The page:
Common ground on land rights

16th October 1998 at 01:00
Paul Herbert hears teenagers from opposite ends of the Earth voice the same hopes for the future

It may have seemed an odd mix. But the group of Aust-ralian teenagers interested in Aboriginal land rights easily fitted in with young people working for peace and reconciliation in Britain and Ireland.

By the halfway point of the conference on conflict resolution hosted by the Birmingham-based Development Education Centre (DEC) in September, the 300 participants were already finding plenty of common ground.

"Many of the problems faced by aboriginal Australians are similar to those in Northern Ireland," said 15-year-old Bruce Martin, who lives in a small aboriginal community in north Queensland.

"Land is important for the aboriginal people and for the white settlers. But I have also found out that land and territory is important in Northern Ireland, too."

This was echoed by Alex Lee, 17, from Shenley Court school, Birmingham. "There are different people here from different parts of the world with different problems," he said, "but when we come together the similarities are clear. "

The conference was organised by Let's Talk, a project involving young people from Ireland and Britain set up by 80:20 Educating and Acting for a Better World, based in Bray, Co Wicklow.

DEC director Scott Sinclair explained how he saw the conference meshing with the aims of development education. "One of the important things about development education is the need for people to relate things to their own conflict.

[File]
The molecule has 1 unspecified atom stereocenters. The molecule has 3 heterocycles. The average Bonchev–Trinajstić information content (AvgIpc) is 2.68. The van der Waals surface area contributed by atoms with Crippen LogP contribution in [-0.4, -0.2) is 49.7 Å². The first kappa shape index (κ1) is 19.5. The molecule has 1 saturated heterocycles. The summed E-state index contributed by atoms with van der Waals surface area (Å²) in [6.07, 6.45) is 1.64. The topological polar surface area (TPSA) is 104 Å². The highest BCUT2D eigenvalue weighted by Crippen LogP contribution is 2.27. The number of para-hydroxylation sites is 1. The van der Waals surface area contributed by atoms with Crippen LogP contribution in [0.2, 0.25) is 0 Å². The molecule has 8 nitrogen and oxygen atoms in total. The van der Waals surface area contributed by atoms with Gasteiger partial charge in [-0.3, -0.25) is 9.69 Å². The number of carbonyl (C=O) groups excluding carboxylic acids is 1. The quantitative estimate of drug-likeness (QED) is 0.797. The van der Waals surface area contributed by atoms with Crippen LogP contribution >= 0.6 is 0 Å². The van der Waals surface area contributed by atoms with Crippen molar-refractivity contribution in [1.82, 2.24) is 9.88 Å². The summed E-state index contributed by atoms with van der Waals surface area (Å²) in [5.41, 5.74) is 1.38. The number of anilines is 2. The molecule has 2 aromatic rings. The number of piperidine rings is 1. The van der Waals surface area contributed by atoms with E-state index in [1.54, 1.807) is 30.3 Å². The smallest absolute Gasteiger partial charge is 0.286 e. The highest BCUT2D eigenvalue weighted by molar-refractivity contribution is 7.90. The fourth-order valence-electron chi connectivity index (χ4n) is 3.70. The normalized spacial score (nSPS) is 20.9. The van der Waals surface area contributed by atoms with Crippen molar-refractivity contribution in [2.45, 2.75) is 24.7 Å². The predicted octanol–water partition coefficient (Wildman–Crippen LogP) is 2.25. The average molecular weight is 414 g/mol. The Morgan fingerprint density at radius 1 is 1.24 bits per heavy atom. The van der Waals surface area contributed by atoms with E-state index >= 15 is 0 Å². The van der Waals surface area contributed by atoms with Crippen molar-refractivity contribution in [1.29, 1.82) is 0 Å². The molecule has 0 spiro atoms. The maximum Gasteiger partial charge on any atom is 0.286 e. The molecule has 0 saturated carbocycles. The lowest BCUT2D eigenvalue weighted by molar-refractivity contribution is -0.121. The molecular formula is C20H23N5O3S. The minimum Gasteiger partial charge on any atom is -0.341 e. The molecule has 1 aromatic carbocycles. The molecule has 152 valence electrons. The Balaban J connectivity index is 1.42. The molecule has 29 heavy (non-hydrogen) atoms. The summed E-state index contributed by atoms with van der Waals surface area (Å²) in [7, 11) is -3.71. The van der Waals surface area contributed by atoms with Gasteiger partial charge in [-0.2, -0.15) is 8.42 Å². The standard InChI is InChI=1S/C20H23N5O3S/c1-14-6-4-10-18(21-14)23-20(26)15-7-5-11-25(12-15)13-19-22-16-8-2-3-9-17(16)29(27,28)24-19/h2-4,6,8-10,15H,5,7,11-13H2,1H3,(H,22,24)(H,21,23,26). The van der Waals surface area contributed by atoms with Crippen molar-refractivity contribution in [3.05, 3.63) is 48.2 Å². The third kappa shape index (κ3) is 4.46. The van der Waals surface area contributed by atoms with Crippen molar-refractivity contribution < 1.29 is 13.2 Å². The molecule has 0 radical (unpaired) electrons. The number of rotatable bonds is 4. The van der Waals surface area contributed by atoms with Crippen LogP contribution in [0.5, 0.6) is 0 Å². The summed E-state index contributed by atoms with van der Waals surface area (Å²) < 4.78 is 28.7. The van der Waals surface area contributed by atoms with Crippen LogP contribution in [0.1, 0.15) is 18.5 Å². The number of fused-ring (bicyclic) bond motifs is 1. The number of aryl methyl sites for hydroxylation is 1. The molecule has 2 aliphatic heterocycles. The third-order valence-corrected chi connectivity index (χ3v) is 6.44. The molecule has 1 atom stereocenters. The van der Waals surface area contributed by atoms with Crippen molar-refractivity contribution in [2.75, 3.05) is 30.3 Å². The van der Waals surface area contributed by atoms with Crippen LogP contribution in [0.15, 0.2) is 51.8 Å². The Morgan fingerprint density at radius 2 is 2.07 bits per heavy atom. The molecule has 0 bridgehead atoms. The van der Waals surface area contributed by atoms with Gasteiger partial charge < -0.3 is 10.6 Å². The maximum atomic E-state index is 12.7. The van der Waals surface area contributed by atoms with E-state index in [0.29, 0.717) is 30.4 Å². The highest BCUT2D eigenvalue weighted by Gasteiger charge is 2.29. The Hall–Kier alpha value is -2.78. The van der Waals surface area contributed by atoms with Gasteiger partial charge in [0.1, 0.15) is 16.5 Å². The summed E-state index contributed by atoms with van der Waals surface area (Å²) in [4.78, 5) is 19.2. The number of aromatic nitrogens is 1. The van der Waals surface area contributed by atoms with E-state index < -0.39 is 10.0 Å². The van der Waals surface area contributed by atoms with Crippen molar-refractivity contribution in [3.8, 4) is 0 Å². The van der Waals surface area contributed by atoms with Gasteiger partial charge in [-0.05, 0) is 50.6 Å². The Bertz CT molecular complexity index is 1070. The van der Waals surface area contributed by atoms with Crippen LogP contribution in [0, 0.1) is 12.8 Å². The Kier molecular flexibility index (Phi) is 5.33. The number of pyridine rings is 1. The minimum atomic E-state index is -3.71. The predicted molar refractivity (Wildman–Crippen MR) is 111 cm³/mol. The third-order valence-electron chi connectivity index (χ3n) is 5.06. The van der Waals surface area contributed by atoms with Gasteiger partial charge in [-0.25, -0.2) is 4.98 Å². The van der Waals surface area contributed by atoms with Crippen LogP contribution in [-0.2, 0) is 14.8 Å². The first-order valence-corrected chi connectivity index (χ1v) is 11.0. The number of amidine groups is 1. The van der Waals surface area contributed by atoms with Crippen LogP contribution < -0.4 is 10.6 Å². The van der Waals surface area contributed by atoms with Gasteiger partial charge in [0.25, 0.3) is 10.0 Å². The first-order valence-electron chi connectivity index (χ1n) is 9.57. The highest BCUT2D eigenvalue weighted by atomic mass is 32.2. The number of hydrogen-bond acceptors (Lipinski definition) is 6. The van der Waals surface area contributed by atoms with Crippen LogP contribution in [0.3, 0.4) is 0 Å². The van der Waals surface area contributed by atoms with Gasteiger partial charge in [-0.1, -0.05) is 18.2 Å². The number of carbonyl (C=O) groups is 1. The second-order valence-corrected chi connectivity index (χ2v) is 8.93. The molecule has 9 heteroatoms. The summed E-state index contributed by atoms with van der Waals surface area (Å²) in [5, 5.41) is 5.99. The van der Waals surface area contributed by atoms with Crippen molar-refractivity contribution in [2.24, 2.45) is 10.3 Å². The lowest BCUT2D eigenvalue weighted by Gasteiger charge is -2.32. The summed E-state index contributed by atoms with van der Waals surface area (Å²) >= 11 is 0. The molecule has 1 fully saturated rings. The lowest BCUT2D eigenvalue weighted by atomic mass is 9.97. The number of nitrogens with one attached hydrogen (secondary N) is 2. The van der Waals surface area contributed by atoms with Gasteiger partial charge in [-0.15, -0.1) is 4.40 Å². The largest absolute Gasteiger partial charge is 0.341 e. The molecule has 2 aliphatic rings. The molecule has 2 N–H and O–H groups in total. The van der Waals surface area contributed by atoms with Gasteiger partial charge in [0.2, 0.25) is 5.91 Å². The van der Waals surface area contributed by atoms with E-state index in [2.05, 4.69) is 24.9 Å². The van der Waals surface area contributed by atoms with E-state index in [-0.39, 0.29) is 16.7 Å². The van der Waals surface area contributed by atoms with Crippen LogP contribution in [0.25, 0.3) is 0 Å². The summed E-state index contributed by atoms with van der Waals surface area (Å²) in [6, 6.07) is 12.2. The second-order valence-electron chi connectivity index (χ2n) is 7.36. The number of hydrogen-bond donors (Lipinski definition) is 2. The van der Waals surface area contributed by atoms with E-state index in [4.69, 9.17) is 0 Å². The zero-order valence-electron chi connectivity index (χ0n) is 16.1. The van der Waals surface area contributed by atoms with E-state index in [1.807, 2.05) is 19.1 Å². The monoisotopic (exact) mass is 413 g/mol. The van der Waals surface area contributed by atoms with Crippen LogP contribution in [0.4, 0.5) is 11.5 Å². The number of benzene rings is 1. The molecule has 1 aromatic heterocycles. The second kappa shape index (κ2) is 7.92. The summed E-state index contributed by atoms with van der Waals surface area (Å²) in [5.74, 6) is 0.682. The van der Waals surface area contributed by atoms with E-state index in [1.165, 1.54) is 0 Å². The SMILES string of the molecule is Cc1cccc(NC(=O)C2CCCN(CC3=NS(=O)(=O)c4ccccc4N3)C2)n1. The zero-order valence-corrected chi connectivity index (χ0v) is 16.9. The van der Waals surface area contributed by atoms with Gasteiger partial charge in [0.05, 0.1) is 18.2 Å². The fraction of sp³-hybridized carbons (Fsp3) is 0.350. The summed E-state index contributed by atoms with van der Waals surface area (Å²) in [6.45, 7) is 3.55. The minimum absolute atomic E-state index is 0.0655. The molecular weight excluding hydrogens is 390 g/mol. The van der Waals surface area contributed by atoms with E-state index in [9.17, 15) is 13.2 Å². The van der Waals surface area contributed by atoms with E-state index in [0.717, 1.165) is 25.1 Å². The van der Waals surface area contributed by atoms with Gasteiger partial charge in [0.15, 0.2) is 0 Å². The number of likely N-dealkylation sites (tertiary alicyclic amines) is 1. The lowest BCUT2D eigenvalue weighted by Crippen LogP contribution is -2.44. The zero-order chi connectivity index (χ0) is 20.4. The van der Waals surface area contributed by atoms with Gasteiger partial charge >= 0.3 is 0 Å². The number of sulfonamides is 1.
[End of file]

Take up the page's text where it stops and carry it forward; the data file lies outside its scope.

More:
"Take Rwanda. The danger is that we think 'we would never do that', which may be true, but at the same time we must not be complacent about our own situation."

The aim of the conference was to address three broad issues: raising awareness of internat-ional issues; examining the causes and effects of conflict in Ireland and Britain; and looking at conflicts within Birmingham.

Colm Regan, co-ordinator of Let's Talk, said there were lessons to be learned from multi-racial Birmingham, pointing out that although the city had its tensions, the "rivers of blood" infamously predicted 30 years ago by Enoch Powell had never materialised.

"These two islands (Ireland and Britain) have a common hist-ory, and that history has been negative," he said. "The positive elements have been submerged - and it is time they were revived."

Marcia Langton, director of indigenous studies at the University of the Northern Territory in Australia, gave an impassioned account of how her country had slipped dangerously into an "hysterical racist debate" since 1992, when a high court recognised aboriginal laws and customs as part of Australian common law for the first time.

In another session, guest speaker Andy Pollak, education correspondent for the Irish Times, highlighted the damaging effects of media coverage of Northern Ireland. "We are not very good at covering peacemaking," he said. "We are better at covering conflict."

But 20-year-old Louisa Ward from Belfast reflected the general mood of optimism among the young people.

"We are in a situation now in Northern Ireland where hopefully we are coming out of conflict," she said. "Our intention is to move this process forward. This is not tokenism; for too long young people's views have been put on the back burner."

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